Cathy


Can cervical screening prevent cancer?

For most women, cervical screening can prevent cancer. The cervical screening programme isn’t 100% effective, but regular cervical screening every 3–5 years is the best way to detect changes to the cells of the cervix.

How cervical screening can prevent cancer

Find out how regular cervical screenings (smear tests) can prevent cervical cancer.

About our cancer information videos

How cervical screening can prevent cancer

Find out how regular cervical screenings (smear tests) can prevent cervical cancer.

About our cancer information videos


Benefits and difficulties of cervical screening

Benefits

  • Cervical screening reduces the risk of developing cervical cancer.
  • The number of women who develop cervical cancer has halved since the 1980s due to most women regularly having cervical screening.
  • Cervical cancer is now an uncommon illness in the UK due to regular screening.
  • NHS cervical screening saves around 5,000 lives a year in England.

Difficulties

  • Cervical screening can show minor changes that may go back to normal on their own, but knowing they are there can be worrying.
  • Sometimes, too few cells are taken or the cells can't be seen properly and the test will need to be done again.
  • Regular cervical screening can prevent cancers from developing, but it doesn't prevent every case.
  • Cervical screening doesn't pick up every abnormality of the cervix.
  • Some women find the test an unpleasant experience.

What happens during cervical screening?

In this video, made by healthtalk.org, people affected by cancer share their experiences. They may not be the same as yours, or reflect your situation. Talk to your healthcare team if you have any questions. © University of Oxford

About healthtalk.org videos

What happens during cervical screening?

In this video, made by healthtalk.org, people affected by cancer share their experiences. They may not be the same as yours, or reflect your situation. Talk to your healthcare team if you have any questions. © University of Oxford

About healthtalk.org videos


Reliability of cervical screening

Cervical screening, like other screening tests, isn't perfect. So it is not always possible to detect early cell changes that can lead to cancer.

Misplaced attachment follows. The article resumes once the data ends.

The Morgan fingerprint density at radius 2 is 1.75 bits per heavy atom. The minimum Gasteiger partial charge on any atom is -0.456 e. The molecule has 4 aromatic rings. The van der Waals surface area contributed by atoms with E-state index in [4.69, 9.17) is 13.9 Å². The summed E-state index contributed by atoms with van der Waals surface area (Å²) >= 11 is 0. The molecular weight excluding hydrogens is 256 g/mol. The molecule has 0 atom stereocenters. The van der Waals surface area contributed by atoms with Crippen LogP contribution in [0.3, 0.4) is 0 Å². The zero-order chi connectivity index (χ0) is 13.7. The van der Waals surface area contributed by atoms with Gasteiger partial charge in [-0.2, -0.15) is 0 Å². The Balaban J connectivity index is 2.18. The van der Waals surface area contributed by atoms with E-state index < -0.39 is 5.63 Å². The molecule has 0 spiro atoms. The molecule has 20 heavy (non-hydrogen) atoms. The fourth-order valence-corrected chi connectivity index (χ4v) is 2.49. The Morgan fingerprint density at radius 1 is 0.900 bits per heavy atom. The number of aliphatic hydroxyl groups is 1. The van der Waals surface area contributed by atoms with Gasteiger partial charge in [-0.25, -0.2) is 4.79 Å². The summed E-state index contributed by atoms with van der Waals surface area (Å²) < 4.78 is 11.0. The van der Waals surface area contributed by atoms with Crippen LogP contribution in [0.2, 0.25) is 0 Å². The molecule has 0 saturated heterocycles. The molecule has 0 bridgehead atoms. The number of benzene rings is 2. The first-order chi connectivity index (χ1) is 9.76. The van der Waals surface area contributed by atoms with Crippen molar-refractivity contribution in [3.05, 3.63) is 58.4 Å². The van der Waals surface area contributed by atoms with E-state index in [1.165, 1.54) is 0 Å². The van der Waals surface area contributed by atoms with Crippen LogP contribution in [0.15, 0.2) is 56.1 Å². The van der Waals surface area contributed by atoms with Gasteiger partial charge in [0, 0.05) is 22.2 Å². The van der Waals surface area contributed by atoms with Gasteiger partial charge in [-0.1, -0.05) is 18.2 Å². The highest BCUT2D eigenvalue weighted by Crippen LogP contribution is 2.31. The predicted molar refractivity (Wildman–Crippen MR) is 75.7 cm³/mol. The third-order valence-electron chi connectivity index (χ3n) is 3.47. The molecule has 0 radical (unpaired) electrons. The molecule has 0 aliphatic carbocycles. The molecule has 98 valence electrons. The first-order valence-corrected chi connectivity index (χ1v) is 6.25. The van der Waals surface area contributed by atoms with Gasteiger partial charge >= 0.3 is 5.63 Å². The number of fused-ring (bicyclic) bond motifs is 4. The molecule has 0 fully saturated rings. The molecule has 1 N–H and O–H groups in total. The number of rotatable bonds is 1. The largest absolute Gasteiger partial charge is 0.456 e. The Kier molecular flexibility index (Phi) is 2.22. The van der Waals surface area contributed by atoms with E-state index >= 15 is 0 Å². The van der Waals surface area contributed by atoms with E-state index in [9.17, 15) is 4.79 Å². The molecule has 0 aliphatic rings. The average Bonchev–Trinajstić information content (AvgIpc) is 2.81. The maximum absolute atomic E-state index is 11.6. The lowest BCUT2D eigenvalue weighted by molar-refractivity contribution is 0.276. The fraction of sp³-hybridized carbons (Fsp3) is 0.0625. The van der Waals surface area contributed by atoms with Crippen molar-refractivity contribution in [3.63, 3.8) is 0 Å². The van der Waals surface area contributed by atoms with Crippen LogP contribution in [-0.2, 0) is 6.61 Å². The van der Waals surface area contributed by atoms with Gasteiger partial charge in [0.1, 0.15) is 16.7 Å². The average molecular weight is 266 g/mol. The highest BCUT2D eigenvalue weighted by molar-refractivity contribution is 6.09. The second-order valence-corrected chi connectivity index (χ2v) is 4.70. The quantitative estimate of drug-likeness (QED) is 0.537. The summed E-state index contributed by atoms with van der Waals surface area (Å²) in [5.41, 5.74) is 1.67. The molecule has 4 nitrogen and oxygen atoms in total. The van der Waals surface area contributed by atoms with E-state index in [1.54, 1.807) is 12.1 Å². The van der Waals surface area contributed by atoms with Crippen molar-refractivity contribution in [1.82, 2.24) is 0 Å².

Abnormal cervical cells in your sample may not be recognised because:

  • sometimes they don't look very different from normal cells
  • there may be very few abnormal cells in the sample.

Occasionally, a test will have to be taken again because:

  • there may not have been enough cervical cells in your sample to give an accurate assessment
  • the sample may not have been properly prepared
  • the container your sample was put in may have been broken.

Although every effort is made to ensure the screening programme works properly, very occasionally mistakes happen. In recent years, the cervical screening programme has been improved so that mistakes are far less likely. All screening samples are now checked by two technicians so that the chance of missing an abnormality is greatly reduced.

Cervical screening is very effective at picking up early changes, but you should see your GP if you have any unusual symptoms, such as bleeding after sex or between periods. If you have symptoms, you may need to be referred for tests.

Back to Cervical screening and CIN

The cervix

The cervix is the lower part of the womb (uterus). It’s often called the neck of the womb.

Abnormal test results

If you have an abnormal result, this does not mean you have cancer. You may need some more tests.

Diagnosing and grading CIN

A colposcopy is used to confirm whether you have cervical intra-epithelial neoplasia (CIN) and how severe it might be.

Treating CIN

If you have been diagnosed with CIN, you may have treatment to remove the abnormal cells. There are different types of treatment.

After treatment for CIN

Most women feel fine after treatment for CIN but some may feel unwell for a few hours. You will be referred for regular screening tests.